I'm confused. How can you say they they aren't uniform from those small pics! They sure look consistent to me. Of course pic #3 is different than the others by design as I explained above but that was changed in very early 1928.
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Old 04-11-2012, 05:21 PM   #17
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Default Re: Snyder's head machined

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Originally Posted by fordgarage View Post
I merely pointed out (on the other thread) that the original dimension of the head was 2.250 inches from gasket surface to the top of the 12 bosses. J&M has a different claim.

I did not comment about the stud lengths.
Basically: This is what I have found that works is 2.2" with the studs and head supplied by Snyder's.

Unfortunately I did not measure the studs to say it's the studs' fault or head.

My Main concern is to have 100% thread engagement and have the engine look stock.

Had I assembled the nuts without machining the head there would of been two or three threads left open.
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Old 04-12-2012, 08:17 AM   #18
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Default Re: Snyder's head machined

I have a 5 year old Snyder's head on my Sports coupe with original studs. I just went and checked, there is one thread showing. So the heads were right back then. Maybe the studs are wrong not the head.
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Old 04-12-2012, 08:55 AM   #19
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Default Re: Snyder's head machined

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I have a 5 year old Snyder's head on my Sports coupe with original studs. I just went and checked, there is one thread showing. So the heads were right back then. Maybe the studs are wrong not the head.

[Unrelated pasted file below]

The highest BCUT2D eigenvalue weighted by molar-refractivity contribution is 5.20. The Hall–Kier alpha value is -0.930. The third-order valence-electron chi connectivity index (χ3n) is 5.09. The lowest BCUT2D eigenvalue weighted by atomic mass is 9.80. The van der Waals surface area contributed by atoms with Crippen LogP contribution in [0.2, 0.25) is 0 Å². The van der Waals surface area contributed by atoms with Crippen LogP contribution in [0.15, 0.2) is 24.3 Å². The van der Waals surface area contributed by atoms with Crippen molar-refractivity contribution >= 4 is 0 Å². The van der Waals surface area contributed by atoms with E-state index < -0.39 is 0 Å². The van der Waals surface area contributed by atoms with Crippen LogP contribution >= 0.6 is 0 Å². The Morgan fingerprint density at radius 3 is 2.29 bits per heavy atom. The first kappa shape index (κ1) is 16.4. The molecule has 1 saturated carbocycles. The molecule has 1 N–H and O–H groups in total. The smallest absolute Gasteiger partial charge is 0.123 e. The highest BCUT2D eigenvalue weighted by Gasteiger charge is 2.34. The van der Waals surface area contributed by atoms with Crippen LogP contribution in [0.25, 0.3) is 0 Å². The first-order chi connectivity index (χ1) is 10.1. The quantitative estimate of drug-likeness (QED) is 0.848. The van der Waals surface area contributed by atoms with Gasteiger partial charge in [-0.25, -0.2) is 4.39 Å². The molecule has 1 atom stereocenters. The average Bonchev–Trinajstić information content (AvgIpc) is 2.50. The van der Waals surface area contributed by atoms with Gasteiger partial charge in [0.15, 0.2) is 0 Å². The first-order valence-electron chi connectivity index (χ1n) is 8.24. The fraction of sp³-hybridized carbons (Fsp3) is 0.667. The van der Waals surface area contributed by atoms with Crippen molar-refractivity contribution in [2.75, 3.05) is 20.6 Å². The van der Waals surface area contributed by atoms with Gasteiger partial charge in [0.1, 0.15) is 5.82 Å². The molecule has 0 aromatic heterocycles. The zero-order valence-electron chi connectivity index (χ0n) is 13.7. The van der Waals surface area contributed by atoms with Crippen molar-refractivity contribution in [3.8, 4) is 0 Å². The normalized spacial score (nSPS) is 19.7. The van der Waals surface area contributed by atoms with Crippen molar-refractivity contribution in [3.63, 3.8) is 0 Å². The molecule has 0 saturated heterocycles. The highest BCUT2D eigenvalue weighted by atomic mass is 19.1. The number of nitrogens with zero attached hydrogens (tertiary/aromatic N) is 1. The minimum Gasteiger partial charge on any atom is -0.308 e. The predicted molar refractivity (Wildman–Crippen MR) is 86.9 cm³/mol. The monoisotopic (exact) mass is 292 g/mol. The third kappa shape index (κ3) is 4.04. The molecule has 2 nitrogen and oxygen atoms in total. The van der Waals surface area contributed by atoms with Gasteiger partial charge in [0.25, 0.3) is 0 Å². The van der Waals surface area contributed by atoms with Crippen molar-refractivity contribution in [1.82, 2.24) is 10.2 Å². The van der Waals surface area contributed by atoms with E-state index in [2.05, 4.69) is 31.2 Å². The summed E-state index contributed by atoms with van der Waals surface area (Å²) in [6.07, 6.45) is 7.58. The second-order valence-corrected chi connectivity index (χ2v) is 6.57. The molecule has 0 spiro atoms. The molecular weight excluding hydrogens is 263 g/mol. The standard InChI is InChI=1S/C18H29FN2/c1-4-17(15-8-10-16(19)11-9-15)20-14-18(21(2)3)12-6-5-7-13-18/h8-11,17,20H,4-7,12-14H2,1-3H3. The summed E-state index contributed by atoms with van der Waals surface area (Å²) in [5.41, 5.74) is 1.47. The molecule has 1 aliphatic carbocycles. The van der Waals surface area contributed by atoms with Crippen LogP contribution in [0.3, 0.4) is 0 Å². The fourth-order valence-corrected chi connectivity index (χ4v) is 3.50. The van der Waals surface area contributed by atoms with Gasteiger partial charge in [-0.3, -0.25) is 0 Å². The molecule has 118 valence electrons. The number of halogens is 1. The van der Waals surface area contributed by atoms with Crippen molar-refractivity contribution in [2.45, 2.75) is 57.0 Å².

I agree George and I think that is what some were trying to point out.
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Old 04-22-2012, 12:01 AM   #20
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Default Re: Snyder's head machined

FYI from Larry Brumfield about head studs.

I've read some discussions lately about the stud length and nut thickness for the Model A Ford and there's a lot of misinformation out there. Maybe some may find the following to be useful:

Here are the correct length dimensions (there was a slight tolerance):
Overall length of the 11 main studs = 3.500"
This length as well as the length for the other 3 studs does NOT go all the way to the end of the so called "dome" as most believe. It is the distance from the bottom of the stud to the end of the fine threaded area, below the dome. (And BTW the original dome was practically nothing; not near as rounded off as some of the repo studs in the last 45 years or so .. but important I guess for those seeking the exact original look.)
The threaded area at the base on ALL of the studs was .750" or 3/4" and this amount should be utilized completely as the stud screws in the block.